The state of the economy is inevitably a central issue in presidential campaigns, debates and elections. This year will likely be even more intense than usual, with the fallout from the pandemic causing millions of Americans to lose their jobs, their savings, and, in many instances, their businesses. The best candidate to deal with the situation will be the subject of strong opinions and disagreements. During elections, economics becomes “electionomics,” with rhetoric often far overshadowing reality.
The perceptions of voters regarding who will do a better job in managing the economy can sway elections. For example, in 1992, the phrase “It’s the economy, stupid,” coined by campaign strategist James Carville, helped shape the messaging that led to Bill Clinton’s victory.
Historical studies indicate that the economy typically grows at faster rates under Democratic presidents. The difference is not large, but it is statistically significant. Drawing any conclusions from the data is, at best, a complex undertaking. Most policy changes involve lag times, and current performance can be due to actions taken during prior administrations. Some presidents inherit structural problems, and others implement policies that only bear fruit down the road. It’s possible to stimulate the economy in the short term but cause long-term harm. (I have been around long enough to witness all of these things.) The bottom line is that trying to give a president substantial credit or blame for the economy is almost always oversimplifying.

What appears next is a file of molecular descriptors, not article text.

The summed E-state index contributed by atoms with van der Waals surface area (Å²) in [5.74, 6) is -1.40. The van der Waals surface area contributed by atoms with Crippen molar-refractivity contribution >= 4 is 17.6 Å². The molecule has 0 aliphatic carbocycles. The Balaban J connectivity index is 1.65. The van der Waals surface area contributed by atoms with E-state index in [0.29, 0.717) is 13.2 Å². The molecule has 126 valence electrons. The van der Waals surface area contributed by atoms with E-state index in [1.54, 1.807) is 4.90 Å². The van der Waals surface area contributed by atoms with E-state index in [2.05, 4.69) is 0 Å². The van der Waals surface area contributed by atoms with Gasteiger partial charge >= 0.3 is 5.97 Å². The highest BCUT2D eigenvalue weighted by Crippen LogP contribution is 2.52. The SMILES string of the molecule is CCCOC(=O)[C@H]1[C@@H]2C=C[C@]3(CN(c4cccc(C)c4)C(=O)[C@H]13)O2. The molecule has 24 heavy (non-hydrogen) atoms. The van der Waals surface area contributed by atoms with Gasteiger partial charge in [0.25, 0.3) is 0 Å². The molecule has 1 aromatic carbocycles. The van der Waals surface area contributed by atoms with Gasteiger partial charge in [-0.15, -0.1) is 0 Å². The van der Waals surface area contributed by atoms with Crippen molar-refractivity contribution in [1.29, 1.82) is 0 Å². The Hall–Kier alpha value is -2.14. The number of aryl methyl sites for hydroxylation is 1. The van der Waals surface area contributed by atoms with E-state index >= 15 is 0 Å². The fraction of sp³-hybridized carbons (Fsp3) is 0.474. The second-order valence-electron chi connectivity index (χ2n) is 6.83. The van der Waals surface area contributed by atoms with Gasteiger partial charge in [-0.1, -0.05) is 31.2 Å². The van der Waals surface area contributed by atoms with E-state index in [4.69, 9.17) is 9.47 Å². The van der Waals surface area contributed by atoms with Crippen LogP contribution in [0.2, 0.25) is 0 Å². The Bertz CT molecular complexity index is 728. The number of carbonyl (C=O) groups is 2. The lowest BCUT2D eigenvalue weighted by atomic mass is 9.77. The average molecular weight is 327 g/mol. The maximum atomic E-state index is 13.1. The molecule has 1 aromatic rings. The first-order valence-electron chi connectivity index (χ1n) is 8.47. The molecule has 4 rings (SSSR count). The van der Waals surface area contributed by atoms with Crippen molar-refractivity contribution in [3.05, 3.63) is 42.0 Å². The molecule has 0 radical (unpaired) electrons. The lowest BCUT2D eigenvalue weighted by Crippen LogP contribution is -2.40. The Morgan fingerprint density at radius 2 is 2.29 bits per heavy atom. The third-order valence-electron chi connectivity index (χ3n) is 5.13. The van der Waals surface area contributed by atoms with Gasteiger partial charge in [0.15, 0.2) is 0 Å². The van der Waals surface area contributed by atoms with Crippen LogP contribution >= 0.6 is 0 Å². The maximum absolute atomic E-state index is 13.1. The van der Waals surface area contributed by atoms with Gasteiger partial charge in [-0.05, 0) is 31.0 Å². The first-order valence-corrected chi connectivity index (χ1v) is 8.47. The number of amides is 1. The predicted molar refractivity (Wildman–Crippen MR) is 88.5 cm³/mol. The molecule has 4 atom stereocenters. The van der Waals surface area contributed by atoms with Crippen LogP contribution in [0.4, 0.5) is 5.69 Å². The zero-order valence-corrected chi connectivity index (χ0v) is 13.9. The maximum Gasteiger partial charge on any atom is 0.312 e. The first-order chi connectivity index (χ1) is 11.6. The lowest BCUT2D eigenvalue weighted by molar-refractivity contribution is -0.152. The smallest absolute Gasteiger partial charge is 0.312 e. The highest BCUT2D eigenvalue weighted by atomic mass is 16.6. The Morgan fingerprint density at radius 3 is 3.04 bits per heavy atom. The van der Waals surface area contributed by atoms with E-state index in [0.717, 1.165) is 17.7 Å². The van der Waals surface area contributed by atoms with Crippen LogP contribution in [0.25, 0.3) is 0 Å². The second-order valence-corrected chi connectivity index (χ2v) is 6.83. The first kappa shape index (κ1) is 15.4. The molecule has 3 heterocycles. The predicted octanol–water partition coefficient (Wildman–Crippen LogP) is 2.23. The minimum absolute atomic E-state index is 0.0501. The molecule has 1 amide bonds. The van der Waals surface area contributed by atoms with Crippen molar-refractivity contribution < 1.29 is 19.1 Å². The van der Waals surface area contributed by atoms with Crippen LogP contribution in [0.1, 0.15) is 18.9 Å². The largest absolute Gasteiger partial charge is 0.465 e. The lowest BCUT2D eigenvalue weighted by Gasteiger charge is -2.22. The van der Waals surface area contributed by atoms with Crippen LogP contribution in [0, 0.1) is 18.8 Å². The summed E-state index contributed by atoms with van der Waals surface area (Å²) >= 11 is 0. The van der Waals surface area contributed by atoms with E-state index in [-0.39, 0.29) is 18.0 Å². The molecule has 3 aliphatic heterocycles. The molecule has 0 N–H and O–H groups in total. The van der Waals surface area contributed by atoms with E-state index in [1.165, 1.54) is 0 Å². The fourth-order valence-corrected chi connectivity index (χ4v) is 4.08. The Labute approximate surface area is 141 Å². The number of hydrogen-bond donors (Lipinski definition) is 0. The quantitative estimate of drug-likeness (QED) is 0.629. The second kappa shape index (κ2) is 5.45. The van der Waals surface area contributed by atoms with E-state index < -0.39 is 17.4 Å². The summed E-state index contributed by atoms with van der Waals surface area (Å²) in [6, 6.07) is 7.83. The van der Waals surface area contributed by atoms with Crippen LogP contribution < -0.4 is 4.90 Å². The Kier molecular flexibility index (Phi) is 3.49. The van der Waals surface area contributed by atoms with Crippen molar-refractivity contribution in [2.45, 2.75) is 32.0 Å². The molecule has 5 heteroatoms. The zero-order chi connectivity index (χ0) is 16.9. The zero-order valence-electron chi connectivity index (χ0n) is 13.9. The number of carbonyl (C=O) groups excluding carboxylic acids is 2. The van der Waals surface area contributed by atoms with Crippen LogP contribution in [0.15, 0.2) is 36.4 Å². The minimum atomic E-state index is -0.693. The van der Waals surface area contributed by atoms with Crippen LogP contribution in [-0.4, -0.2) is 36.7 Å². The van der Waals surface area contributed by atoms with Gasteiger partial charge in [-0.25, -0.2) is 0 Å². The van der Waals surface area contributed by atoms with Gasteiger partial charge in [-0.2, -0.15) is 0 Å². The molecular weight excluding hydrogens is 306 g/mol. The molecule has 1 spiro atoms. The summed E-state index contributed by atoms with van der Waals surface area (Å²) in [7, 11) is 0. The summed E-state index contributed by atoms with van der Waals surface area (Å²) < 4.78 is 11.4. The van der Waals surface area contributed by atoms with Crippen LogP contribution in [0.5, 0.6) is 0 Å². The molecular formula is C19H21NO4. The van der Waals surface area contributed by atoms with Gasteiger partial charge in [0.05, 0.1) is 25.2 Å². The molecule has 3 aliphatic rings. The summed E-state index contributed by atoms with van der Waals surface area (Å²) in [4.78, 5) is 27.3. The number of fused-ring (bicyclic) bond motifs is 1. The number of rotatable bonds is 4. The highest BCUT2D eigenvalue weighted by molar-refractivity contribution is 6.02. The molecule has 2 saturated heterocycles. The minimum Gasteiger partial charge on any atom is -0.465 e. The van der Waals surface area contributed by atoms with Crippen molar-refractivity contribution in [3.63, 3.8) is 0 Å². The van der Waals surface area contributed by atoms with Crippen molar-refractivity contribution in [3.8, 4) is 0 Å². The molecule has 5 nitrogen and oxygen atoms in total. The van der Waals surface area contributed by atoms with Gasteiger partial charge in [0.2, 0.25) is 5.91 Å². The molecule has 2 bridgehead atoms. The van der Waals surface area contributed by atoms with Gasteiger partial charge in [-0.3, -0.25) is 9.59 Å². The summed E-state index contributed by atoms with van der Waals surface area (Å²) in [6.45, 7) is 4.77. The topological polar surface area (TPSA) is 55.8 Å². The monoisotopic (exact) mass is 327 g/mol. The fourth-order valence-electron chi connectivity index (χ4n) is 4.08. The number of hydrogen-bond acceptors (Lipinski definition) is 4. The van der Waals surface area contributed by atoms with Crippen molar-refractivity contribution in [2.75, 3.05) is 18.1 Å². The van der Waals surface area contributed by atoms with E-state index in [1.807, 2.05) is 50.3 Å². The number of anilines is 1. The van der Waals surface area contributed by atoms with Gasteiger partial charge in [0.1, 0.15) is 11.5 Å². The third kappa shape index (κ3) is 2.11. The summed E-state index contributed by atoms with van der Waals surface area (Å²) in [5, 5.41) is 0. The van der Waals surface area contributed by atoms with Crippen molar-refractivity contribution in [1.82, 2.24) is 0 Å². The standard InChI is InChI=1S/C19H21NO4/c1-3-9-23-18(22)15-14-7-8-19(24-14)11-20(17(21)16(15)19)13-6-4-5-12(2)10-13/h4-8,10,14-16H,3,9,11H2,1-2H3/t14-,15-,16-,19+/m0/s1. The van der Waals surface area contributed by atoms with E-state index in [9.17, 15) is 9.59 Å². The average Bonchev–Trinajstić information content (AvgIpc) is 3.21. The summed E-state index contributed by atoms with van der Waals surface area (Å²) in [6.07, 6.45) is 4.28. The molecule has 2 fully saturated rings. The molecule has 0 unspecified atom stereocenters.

Moreover, there is a limit to what a president can do to change economic patterns. Major initiatives, such as tax law changes or infrastructure overhauls, fall largely to Congress. The president exerts influence and can issue executive orders in certain situations, but the range of those that can survive legal scrutiny is limited. Our analysis and that of several others estimate growth in overall output and jobs would be higher under the “Biden” plan than the “Trump” plan (neither is defined with the precision necessary for a full assessment), though the winners and losers would be different. Since neither party is likely to capture the presidency, the House, and 60 votes in the Senate (which is required to implement a full agenda), such comparisons are of limited value.
As I’ve often said, the economy was in basically good shape going into the pandemic, and once the health crisis is adequately dealt with, we will see a return to sustainable growth (assuming that we keep the basic structure in place). The path of the economy is ultimately determined by major global patterns in cost structures, demographics, technology, supply chains and similar phenomena. These factors dwarf the significance of who sits in the White House. Nonetheless, the season of electionomics is upon us.
Perryman is president and chief executive officer of The Perryman Group, which has served the needs of over 2,500 clients over the past four decades.